Study reveals manufacturing clothes in the UK is 47% greener

As part of a campaign to localise British manufacturing, Derbyshire fashion firm David Nieper has commissioned an academic report into the environmental impact of offshore manufacturing.

The report which was conducted by the University of Nottingham Energy Innovation and Collaboration team, has revealed the practice of offshoring manufacturing essentially amounts to offshoring pollution, with two-thirds of emissions from UK clothing occurring overseas.

The report also highlights 47% less emissions are created by manufacturing clothes in the UK, in comparison to a similar operation in an overseas textiles production base.

The University’s report studied the energy and greenhouse gas emissions for the manufacturing operations of David Nieper, who design and make clothes in the UK and sell online and through catalogues, as opposed to a garment retailer that manufactures overseas and sells on the British high street.

Renewable energy plays a key part in keeping energy consumption to a minimum. Within the garment production process, the sewing phase typically requires most energy consumption. David Nieper’s solar panels, energy efficient machinery and LED lighting means the average power required to make each garment has been reduced by 37.5%, dropping from 8.03kWh to 5.16kWh per garment.

The report also shows the biggest contributing factor to cleaner and more efficient manufacturing in the UK, is due to the lower carbon intensity of electricity supply network. The UK has significantly lower carbon emissions per unit of electricity compared to overseas production hubs such as China, Bangladesh and Turkey; therefore production in the UK has lower direct carbon emissions – making it a more sustainable manufacturing base.

For example, according to the report – a manufacturer in China would typically release around 90% more greenhouse gas emissions (GHG) while using the same energy as in the UK; Turkey would release around 70% more GHG emissions than using the same energy as the same in the UK and Bangladesh uses 24% more – ultimately making UK production more environmentally viable.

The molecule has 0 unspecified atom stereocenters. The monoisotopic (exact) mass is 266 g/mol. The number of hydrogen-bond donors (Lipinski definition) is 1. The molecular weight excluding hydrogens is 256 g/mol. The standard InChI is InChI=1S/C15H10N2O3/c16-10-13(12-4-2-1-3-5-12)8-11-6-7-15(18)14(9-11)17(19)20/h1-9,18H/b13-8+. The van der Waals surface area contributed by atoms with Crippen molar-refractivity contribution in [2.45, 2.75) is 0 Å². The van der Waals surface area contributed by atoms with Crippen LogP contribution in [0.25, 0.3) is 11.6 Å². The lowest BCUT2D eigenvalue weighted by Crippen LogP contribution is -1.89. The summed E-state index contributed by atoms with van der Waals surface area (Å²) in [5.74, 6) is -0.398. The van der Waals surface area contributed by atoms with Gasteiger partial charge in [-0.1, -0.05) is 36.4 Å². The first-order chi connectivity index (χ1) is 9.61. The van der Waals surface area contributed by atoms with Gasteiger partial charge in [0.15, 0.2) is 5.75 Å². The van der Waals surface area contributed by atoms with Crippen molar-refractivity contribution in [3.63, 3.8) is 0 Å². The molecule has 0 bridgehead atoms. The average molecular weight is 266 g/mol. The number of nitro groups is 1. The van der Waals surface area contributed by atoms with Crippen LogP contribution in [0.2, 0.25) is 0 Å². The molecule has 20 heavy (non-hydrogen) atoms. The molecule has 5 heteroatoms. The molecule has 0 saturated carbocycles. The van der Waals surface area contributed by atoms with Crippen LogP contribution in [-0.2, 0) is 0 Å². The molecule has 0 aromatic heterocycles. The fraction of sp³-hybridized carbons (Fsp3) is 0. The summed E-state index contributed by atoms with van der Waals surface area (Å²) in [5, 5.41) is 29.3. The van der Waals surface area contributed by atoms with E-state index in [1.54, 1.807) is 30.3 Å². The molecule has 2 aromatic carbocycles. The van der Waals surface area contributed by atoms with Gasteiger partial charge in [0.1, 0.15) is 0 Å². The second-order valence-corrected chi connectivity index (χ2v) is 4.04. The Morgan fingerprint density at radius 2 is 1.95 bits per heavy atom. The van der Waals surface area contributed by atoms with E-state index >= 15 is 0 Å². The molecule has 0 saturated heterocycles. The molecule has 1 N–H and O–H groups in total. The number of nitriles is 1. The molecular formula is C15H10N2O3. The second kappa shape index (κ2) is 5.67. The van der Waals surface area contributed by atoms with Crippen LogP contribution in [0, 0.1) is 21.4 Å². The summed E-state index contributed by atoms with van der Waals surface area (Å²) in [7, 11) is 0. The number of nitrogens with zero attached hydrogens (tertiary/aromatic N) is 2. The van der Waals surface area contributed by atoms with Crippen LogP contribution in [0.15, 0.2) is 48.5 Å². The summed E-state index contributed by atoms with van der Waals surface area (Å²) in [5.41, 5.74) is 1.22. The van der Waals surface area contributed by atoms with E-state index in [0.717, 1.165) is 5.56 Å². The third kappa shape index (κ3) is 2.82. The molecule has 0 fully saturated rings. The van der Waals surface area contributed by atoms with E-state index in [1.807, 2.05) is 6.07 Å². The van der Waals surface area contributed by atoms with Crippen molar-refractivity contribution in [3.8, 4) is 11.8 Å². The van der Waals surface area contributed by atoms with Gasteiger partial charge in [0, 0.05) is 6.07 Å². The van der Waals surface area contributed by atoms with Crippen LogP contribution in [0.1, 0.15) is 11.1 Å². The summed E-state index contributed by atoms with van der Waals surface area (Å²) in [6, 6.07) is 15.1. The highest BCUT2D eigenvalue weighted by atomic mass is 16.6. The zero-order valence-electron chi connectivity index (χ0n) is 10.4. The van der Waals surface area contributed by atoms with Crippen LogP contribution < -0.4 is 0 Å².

The long distance transportation of goods and component parts, which has become synonymous with the textiles industry, is cited as another environmentally damaging practice and significant contributor to GHG.

According to the recent House of Commons Environmental Audit Committee’s ‘Fixing Fashion’ report the fashion and textiles industry produces an estimated 1.2 billion tonnes of CO2 equivalent per year – more than international flights and the maritime trade combined.

The University of Nottingham report details shipping distances to the UK high street from the three biggest textiles manufacturing centres range from 6,226km from Turkey, 16,123km from Bangladesh and 21,694km from China. Air freight is the worst polluter in the distribution stage, contributing 90% of greenhouse gas emissions.

Another shock statistic revealed by the report is that the energy used in making clothes is dwarfed when compared to the energy used ‘upstream’ in the textile supply chain, in making fabrics as well as printing and dyeing. This accounts for over 70% of the total carbon emissions in garment production emphasising the importance of transparency throughout the entire supply chain.